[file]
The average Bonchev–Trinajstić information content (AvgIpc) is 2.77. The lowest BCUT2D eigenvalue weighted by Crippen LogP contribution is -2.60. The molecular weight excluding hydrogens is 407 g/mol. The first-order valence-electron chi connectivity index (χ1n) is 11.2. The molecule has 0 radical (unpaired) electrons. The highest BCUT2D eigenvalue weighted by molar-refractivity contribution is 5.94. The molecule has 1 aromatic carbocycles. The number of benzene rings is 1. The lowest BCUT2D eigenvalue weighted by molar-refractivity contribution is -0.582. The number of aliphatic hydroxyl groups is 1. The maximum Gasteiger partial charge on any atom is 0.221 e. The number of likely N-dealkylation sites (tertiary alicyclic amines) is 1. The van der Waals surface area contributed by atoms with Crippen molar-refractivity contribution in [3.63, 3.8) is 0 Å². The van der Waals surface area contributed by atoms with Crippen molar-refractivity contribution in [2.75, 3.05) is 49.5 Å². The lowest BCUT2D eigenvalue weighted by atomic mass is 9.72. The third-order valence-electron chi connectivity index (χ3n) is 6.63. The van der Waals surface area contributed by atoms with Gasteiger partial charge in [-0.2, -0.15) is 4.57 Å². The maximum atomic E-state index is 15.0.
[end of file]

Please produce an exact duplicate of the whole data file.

The average Bonchev–Trinajstić information content (AvgIpc) is 2.77. The lowest BCUT2D eigenvalue weighted by Crippen LogP contribution is -2.60. The molecular weight excluding hydrogens is 407 g/mol. The first-order valence-electron chi connectivity index (χ1n) is 11.2. The molecule has 0 radical (unpaired) electrons. The highest BCUT2D eigenvalue weighted by molar-refractivity contribution is 5.94. The molecule has 1 aromatic carbocycles. The number of benzene rings is 1. The lowest BCUT2D eigenvalue weighted by molar-refractivity contribution is -0.582. The number of aliphatic hydroxyl groups is 1. The maximum Gasteiger partial charge on any atom is 0.221 e. The number of likely N-dealkylation sites (tertiary alicyclic amines) is 1. The van der Waals surface area contributed by atoms with Crippen molar-refractivity contribution in [3.63, 3.8) is 0 Å². The van der Waals surface area contributed by atoms with Crippen molar-refractivity contribution in [2.75, 3.05) is 49.5 Å². The lowest BCUT2D eigenvalue weighted by atomic mass is 9.72. The third-order valence-electron chi connectivity index (χ3n) is 6.63. The van der Waals surface area contributed by atoms with Gasteiger partial charge in [-0.2, -0.15) is 4.57 Å². The maximum atomic E-state index is 15.0.